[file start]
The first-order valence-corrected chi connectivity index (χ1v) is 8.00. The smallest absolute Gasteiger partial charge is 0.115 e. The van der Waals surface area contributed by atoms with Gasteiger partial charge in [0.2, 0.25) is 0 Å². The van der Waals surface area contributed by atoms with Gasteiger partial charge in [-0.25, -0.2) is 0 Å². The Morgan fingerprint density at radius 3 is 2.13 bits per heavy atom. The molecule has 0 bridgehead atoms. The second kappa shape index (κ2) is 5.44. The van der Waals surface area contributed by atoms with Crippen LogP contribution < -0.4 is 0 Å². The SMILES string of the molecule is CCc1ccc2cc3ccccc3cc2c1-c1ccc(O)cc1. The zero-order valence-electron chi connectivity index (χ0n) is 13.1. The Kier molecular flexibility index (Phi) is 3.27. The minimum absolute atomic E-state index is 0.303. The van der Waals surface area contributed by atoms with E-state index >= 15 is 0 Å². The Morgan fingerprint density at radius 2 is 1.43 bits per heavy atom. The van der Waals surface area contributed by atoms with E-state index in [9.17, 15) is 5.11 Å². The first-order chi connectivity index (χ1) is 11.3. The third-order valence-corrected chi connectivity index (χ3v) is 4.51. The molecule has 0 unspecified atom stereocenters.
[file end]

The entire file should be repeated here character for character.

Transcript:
The first-order valence-corrected chi connectivity index (χ1v) is 8.00. The smallest absolute Gasteiger partial charge is 0.115 e. The van der Waals surface area contributed by atoms with Gasteiger partial charge in [0.2, 0.25) is 0 Å². The van der Waals surface area contributed by atoms with Gasteiger partial charge in [-0.25, -0.2) is 0 Å². The Morgan fingerprint density at radius 3 is 2.13 bits per heavy atom. The molecule has 0 bridgehead atoms. The second kappa shape index (κ2) is 5.44. The van der Waals surface area contributed by atoms with Crippen LogP contribution < -0.4 is 0 Å². The SMILES string of the molecule is CCc1ccc2cc3ccccc3cc2c1-c1ccc(O)cc1. The zero-order valence-electron chi connectivity index (χ0n) is 13.1. The Kier molecular flexibility index (Phi) is 3.27. The minimum absolute atomic E-state index is 0.303. The van der Waals surface area contributed by atoms with E-state index >= 15 is 0 Å². The Morgan fingerprint density at radius 2 is 1.43 bits per heavy atom. The van der Waals surface area contributed by atoms with E-state index in [9.17, 15) is 5.11 Å². The first-order chi connectivity index (χ1) is 11.3. The third-order valence-corrected chi connectivity index (χ3v) is 4.51. The molecule has 0 unspecified atom stereocenters.